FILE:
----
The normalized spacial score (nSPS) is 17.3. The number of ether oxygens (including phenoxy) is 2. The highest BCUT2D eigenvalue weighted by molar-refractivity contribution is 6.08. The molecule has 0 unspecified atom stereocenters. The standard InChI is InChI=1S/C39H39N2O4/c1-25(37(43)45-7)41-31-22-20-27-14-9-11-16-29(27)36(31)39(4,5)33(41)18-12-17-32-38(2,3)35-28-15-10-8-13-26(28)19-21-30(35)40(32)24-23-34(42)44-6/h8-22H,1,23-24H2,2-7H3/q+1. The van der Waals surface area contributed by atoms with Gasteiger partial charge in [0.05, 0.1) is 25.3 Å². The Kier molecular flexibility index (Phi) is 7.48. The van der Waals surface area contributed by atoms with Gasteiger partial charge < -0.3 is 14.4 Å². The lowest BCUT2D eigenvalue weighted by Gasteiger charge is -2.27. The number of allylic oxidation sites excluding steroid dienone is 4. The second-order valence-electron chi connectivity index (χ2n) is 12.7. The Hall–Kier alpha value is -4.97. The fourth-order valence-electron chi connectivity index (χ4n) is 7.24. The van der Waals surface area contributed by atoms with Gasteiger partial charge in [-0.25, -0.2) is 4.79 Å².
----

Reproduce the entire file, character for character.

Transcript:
The normalized spacial score (nSPS) is 17.3. The number of ether oxygens (including phenoxy) is 2. The highest BCUT2D eigenvalue weighted by molar-refractivity contribution is 6.08. The molecule has 0 unspecified atom stereocenters. The standard InChI is InChI=1S/C39H39N2O4/c1-25(37(43)45-7)41-31-22-20-27-14-9-11-16-29(27)36(31)39(4,5)33(41)18-12-17-32-38(2,3)35-28-15-10-8-13-26(28)19-21-30(35)40(32)24-23-34(42)44-6/h8-22H,1,23-24H2,2-7H3/q+1. The van der Waals surface area contributed by atoms with Gasteiger partial charge in [0.05, 0.1) is 25.3 Å². The Kier molecular flexibility index (Phi) is 7.48. The van der Waals surface area contributed by atoms with Gasteiger partial charge < -0.3 is 14.4 Å². The lowest BCUT2D eigenvalue weighted by Gasteiger charge is -2.27. The number of allylic oxidation sites excluding steroid dienone is 4. The second-order valence-electron chi connectivity index (χ2n) is 12.7. The Hall–Kier alpha value is -4.97. The fourth-order valence-electron chi connectivity index (χ4n) is 7.24. The van der Waals surface area contributed by atoms with Gasteiger partial charge in [-0.25, -0.2) is 4.79 Å².